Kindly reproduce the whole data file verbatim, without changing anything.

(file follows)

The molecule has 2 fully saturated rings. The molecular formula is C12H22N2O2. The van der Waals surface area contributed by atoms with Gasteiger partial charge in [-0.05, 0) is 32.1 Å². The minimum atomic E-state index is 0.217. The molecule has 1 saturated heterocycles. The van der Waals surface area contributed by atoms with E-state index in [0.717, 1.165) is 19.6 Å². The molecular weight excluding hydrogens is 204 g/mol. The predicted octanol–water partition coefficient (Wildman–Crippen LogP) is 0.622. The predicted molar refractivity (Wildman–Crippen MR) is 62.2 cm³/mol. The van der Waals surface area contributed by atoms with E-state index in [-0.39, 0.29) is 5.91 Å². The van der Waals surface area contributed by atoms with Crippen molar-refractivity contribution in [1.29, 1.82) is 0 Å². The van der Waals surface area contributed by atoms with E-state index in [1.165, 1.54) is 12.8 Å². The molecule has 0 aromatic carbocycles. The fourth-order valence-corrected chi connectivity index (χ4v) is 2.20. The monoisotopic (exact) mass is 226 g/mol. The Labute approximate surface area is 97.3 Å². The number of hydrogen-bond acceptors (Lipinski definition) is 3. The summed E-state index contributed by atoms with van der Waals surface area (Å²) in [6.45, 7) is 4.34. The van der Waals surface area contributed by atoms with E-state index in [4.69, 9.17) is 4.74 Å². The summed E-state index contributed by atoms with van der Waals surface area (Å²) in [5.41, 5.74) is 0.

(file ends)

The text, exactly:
The molecule has 2 fully saturated rings. The molecular formula is C12H22N2O2. The van der Waals surface area contributed by atoms with Gasteiger partial charge in [-0.05, 0) is 32.1 Å². The minimum atomic E-state index is 0.217. The molecule has 1 saturated heterocycles. The van der Waals surface area contributed by atoms with E-state index in [0.717, 1.165) is 19.6 Å². The molecular weight excluding hydrogens is 204 g/mol. The predicted octanol–water partition coefficient (Wildman–Crippen LogP) is 0.622. The predicted molar refractivity (Wildman–Crippen MR) is 62.2 cm³/mol. The van der Waals surface area contributed by atoms with E-state index in [-0.39, 0.29) is 5.91 Å². The van der Waals surface area contributed by atoms with Crippen molar-refractivity contribution in [1.29, 1.82) is 0 Å². The van der Waals surface area contributed by atoms with E-state index in [1.165, 1.54) is 12.8 Å². The molecule has 0 aromatic carbocycles. The fourth-order valence-corrected chi connectivity index (χ4v) is 2.20. The monoisotopic (exact) mass is 226 g/mol. The Labute approximate surface area is 97.3 Å². The number of hydrogen-bond acceptors (Lipinski definition) is 3. The summed E-state index contributed by atoms with van der Waals surface area (Å²) in [6.45, 7) is 4.34. The van der Waals surface area contributed by atoms with E-state index in [4.69, 9.17) is 4.74 Å². The summed E-state index contributed by atoms with van der Waals surface area (Å²) in [5.41, 5.74) is 0.